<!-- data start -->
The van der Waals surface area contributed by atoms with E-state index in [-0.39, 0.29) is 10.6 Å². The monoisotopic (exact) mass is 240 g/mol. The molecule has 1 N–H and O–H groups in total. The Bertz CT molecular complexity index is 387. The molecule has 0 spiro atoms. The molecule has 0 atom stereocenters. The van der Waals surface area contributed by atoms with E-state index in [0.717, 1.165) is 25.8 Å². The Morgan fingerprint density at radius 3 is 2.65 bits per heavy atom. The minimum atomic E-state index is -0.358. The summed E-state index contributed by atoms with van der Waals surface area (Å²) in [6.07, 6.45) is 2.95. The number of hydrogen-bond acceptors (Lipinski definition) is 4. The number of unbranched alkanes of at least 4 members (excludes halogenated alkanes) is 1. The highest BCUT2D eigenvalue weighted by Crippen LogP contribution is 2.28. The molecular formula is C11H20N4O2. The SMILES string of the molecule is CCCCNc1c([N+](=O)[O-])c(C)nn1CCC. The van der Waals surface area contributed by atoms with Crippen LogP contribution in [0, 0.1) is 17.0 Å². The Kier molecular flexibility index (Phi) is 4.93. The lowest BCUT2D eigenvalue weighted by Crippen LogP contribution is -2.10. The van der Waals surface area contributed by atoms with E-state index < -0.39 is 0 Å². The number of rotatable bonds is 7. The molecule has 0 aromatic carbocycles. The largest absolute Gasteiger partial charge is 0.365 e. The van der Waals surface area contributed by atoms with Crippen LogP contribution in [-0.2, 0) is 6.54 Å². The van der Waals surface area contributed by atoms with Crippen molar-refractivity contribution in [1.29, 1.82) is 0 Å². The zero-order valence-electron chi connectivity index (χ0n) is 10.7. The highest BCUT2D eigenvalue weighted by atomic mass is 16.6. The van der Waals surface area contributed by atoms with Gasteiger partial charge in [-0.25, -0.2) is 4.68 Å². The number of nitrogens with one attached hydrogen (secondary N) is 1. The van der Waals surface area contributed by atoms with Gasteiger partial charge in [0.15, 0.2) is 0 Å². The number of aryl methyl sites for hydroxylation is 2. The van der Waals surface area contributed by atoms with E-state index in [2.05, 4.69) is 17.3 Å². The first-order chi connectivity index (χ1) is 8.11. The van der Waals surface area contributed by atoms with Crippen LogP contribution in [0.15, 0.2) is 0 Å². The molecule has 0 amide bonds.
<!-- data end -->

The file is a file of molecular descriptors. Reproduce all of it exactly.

The van der Waals surface area contributed by atoms with E-state index in [-0.39, 0.29) is 10.6 Å². The monoisotopic (exact) mass is 240 g/mol. The molecule has 1 N–H and O–H groups in total. The Bertz CT molecular complexity index is 387. The molecule has 0 spiro atoms. The molecule has 0 atom stereocenters. The van der Waals surface area contributed by atoms with E-state index in [0.717, 1.165) is 25.8 Å². The Morgan fingerprint density at radius 3 is 2.65 bits per heavy atom. The minimum atomic E-state index is -0.358. The summed E-state index contributed by atoms with van der Waals surface area (Å²) in [6.07, 6.45) is 2.95. The number of hydrogen-bond acceptors (Lipinski definition) is 4. The number of unbranched alkanes of at least 4 members (excludes halogenated alkanes) is 1. The highest BCUT2D eigenvalue weighted by Crippen LogP contribution is 2.28. The molecular formula is C11H20N4O2. The SMILES string of the molecule is CCCCNc1c([N+](=O)[O-])c(C)nn1CCC. The van der Waals surface area contributed by atoms with Crippen LogP contribution in [0, 0.1) is 17.0 Å². The Kier molecular flexibility index (Phi) is 4.93. The lowest BCUT2D eigenvalue weighted by Crippen LogP contribution is -2.10. The van der Waals surface area contributed by atoms with E-state index < -0.39 is 0 Å². The number of rotatable bonds is 7. The molecule has 0 aromatic carbocycles. The largest absolute Gasteiger partial charge is 0.365 e. The van der Waals surface area contributed by atoms with Crippen LogP contribution in [-0.2, 0) is 6.54 Å². The van der Waals surface area contributed by atoms with Crippen molar-refractivity contribution in [1.29, 1.82) is 0 Å². The zero-order valence-electron chi connectivity index (χ0n) is 10.7. The highest BCUT2D eigenvalue weighted by atomic mass is 16.6. The van der Waals surface area contributed by atoms with Gasteiger partial charge in [-0.25, -0.2) is 4.68 Å². The number of nitrogens with one attached hydrogen (secondary N) is 1. The van der Waals surface area contributed by atoms with Gasteiger partial charge in [0.15, 0.2) is 0 Å². The number of aryl methyl sites for hydroxylation is 2. The van der Waals surface area contributed by atoms with E-state index in [2.05, 4.69) is 17.3 Å². The first-order chi connectivity index (χ1) is 8.11. The van der Waals surface area contributed by atoms with Crippen LogP contribution in [0.15, 0.2) is 0 Å². The molecule has 0 amide bonds.